Canada’s national unmanned association responds to new drone rules

Canada’s national association representing the unmanned systems sector welcomes the federal government’s newly announced regulations governing remotely piloted aircraft systems (RPAS), commonly known as drones.

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The new rules were announced on Jan. 9 in Montreal by federal transport minister Marc Garneau and outline key measures which provide regulatory certainty for best safety practices, while also encouraging growth and innovation in this fast-paced sector. Today’s announcement concludes the first of four planned regulatory development phases, and formalizes the rules for operating small drones (<25 kilograms) in visual line of sight.

“We have co-chaired the RPAS regulatory working group with Transport Canada since its inception in 2010,” said Mark Aruja, chairman of Unmanned Systems Canada/Systémes Télécommandés Canada. “We have leveraged over a decade of experience and technology development to arrive at these rules, which strike an appropriate balance between assuring safety while enabling economic growth.”

Key changes announced will require that all RPAS pilots, whether flying for commercial or recreational purposes, pass a comprehensive Transport Canada online knowledge test. In addition, commercial pilots must demonstrate piloting skills by flying a drone for an examiner. Additional requirements are levied on the design of systems being used for commercial use, increasingly stringent depending on how close the intended operations are to people or airports.

“This new licensing system will produce better pilots across the country,” said Aruja. “It will also effectively eliminate the somewhat cumbersome process that was previously in place. Detailed paperwork and special permissions will now only be required under specific circumstances, which will allow professional operators to carry out their jobs with less bureaucracy.”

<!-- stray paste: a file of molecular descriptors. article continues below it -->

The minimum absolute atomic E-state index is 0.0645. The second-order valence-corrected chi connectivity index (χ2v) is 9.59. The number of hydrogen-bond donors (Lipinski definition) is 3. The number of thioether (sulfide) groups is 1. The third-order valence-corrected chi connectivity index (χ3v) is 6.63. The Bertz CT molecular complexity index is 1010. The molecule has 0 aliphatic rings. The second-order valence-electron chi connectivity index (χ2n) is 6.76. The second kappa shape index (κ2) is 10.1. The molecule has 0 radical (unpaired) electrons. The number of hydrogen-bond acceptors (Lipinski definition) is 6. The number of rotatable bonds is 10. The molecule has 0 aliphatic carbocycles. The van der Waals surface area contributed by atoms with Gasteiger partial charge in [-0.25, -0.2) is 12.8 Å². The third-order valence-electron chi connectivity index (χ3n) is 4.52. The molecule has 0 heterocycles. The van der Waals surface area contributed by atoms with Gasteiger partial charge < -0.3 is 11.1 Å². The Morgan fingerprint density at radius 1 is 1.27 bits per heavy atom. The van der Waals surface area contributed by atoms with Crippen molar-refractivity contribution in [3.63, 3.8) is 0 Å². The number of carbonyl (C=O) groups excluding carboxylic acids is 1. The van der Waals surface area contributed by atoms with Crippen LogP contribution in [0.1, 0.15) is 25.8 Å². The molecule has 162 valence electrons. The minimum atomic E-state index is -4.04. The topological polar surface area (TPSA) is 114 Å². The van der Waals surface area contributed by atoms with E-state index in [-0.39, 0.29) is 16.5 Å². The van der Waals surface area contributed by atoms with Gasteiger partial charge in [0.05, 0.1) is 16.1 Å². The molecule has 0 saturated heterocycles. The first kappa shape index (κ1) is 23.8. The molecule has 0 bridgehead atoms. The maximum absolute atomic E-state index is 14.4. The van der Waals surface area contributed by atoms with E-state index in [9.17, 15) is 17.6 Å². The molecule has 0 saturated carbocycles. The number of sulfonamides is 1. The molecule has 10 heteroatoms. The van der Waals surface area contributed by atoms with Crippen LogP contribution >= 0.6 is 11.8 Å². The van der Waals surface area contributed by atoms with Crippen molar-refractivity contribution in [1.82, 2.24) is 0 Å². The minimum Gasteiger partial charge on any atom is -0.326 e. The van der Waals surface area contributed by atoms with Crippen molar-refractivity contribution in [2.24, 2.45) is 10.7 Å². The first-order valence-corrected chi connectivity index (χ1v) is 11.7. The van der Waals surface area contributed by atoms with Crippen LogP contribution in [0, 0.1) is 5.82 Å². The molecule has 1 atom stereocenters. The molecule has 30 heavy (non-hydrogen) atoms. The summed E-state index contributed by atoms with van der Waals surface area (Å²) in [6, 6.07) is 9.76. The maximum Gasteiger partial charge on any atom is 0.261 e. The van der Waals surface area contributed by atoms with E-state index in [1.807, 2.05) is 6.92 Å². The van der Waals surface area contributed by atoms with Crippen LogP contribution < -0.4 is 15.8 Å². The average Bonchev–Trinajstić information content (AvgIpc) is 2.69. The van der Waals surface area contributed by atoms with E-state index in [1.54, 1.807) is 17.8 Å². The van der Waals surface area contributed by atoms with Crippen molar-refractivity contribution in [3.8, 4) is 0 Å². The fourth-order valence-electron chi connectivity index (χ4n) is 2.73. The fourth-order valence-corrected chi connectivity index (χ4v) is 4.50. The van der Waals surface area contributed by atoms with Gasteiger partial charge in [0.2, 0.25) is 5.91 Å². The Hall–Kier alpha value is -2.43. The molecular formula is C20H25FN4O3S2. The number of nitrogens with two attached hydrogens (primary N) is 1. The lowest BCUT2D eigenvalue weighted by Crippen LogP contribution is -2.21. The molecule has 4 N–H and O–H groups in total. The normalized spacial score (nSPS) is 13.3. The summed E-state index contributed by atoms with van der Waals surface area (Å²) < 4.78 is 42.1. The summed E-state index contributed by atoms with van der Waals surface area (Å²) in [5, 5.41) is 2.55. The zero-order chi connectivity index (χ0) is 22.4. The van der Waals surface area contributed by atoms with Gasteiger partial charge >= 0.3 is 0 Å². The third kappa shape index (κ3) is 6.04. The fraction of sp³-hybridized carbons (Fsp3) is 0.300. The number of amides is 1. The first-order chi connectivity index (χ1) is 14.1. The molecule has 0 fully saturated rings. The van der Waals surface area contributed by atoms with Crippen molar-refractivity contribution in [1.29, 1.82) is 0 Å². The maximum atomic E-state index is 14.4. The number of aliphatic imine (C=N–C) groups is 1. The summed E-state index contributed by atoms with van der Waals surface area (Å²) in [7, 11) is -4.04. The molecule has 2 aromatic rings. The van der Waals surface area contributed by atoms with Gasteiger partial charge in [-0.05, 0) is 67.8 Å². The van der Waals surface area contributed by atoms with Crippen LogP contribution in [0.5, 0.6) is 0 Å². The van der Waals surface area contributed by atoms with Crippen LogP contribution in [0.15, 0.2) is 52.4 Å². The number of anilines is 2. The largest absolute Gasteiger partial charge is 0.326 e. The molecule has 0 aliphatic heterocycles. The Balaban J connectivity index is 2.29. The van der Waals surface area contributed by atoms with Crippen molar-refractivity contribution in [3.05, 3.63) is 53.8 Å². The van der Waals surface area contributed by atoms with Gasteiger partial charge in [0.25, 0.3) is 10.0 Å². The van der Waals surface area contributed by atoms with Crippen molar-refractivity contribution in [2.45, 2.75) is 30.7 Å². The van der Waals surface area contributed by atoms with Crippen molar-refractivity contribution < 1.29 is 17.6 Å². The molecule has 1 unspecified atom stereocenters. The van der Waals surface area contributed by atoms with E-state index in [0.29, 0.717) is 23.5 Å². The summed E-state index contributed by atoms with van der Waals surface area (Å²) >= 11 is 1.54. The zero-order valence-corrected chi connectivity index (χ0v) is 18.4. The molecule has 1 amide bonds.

The new RPAS rules have been eagerly awaited by Canada’s growing drone industry. “We now need,” said Aruja, “to move firmly ahead with beyond visual line of sight (BVLOS) flights. These allow commercial drone operators to carry out many types of long-range missions, such as surveying our vast forests, mining properties, agricultural lands, hydro lines and pipelines where there are tremendous economic opportunities. Transport Canada can now free the necessary resources to move forward expeditiously to support industry’s needs.”

The commercial RPAS industry in Canada has doubled in size every two years over the past decade. Over 1,000 companies now design, manufacture or operate drones in an ever increasing variety of scenarios. Last year, over 3,000 commercial drone pilots were trained in Canada. Regulatory certainty provides a strong foundation for business growth and promotes investment. Today’s announcement is a positive step in that direction.

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2 thoughts on “Canada’s national unmanned association responds to new drone rules

  1. Your article is not completely accurate. With the ne rules, Commercial and recreational have no differences in the rules with regards to examinations to fly.

    1. Thanks Scott! This was a press release provided by Unmanned Systems Canada. We publish industry news and press releases as a service to industry, but label them as “press release” so they are separate from our original reporting.

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